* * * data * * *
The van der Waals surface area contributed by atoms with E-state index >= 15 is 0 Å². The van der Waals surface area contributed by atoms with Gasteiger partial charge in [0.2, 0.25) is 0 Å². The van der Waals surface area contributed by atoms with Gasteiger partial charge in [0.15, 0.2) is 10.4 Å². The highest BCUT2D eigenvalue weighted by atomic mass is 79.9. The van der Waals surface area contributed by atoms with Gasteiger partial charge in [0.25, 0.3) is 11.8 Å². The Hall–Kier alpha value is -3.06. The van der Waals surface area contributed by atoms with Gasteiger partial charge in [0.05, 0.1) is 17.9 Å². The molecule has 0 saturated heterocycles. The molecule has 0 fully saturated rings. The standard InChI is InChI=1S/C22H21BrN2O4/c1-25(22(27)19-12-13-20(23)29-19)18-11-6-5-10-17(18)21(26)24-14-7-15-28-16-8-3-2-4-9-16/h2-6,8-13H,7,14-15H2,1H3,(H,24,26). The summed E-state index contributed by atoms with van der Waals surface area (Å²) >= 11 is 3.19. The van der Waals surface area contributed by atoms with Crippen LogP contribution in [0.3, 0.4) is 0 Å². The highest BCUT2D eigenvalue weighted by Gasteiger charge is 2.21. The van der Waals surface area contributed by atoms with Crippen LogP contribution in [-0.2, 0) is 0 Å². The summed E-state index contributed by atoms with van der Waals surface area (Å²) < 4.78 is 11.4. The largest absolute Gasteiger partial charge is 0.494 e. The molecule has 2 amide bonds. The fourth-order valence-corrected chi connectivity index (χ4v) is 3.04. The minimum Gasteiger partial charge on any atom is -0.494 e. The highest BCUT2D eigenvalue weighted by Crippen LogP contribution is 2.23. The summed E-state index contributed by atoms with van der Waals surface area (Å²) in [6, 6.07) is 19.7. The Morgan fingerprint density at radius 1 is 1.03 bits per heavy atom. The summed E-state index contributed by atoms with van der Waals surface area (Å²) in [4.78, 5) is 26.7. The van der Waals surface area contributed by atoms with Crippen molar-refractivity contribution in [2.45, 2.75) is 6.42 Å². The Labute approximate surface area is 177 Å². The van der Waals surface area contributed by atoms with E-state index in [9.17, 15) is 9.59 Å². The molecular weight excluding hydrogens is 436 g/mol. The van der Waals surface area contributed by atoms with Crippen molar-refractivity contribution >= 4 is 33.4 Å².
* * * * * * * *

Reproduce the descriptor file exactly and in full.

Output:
The van der Waals surface area contributed by atoms with E-state index >= 15 is 0 Å². The van der Waals surface area contributed by atoms with Gasteiger partial charge in [0.2, 0.25) is 0 Å². The van der Waals surface area contributed by atoms with Gasteiger partial charge in [0.15, 0.2) is 10.4 Å². The highest BCUT2D eigenvalue weighted by atomic mass is 79.9. The van der Waals surface area contributed by atoms with Gasteiger partial charge in [0.25, 0.3) is 11.8 Å². The Hall–Kier alpha value is -3.06. The van der Waals surface area contributed by atoms with Gasteiger partial charge in [0.05, 0.1) is 17.9 Å². The molecule has 0 saturated heterocycles. The molecule has 0 fully saturated rings. The standard InChI is InChI=1S/C22H21BrN2O4/c1-25(22(27)19-12-13-20(23)29-19)18-11-6-5-10-17(18)21(26)24-14-7-15-28-16-8-3-2-4-9-16/h2-6,8-13H,7,14-15H2,1H3,(H,24,26). The summed E-state index contributed by atoms with van der Waals surface area (Å²) >= 11 is 3.19. The van der Waals surface area contributed by atoms with Crippen LogP contribution in [0.3, 0.4) is 0 Å². The highest BCUT2D eigenvalue weighted by Gasteiger charge is 2.21. The van der Waals surface area contributed by atoms with Crippen LogP contribution in [-0.2, 0) is 0 Å². The summed E-state index contributed by atoms with van der Waals surface area (Å²) < 4.78 is 11.4. The largest absolute Gasteiger partial charge is 0.494 e. The molecule has 2 amide bonds. The fourth-order valence-corrected chi connectivity index (χ4v) is 3.04. The minimum Gasteiger partial charge on any atom is -0.494 e. The highest BCUT2D eigenvalue weighted by Crippen LogP contribution is 2.23. The summed E-state index contributed by atoms with van der Waals surface area (Å²) in [6, 6.07) is 19.7. The Morgan fingerprint density at radius 1 is 1.03 bits per heavy atom. The summed E-state index contributed by atoms with van der Waals surface area (Å²) in [4.78, 5) is 26.7. The van der Waals surface area contributed by atoms with Crippen molar-refractivity contribution in [2.45, 2.75) is 6.42 Å². The Labute approximate surface area is 177 Å². The van der Waals surface area contributed by atoms with E-state index in [9.17, 15) is 9.59 Å². The molecular weight excluding hydrogens is 436 g/mol. The van der Waals surface area contributed by atoms with Crippen molar-refractivity contribution >= 4 is 33.4 Å².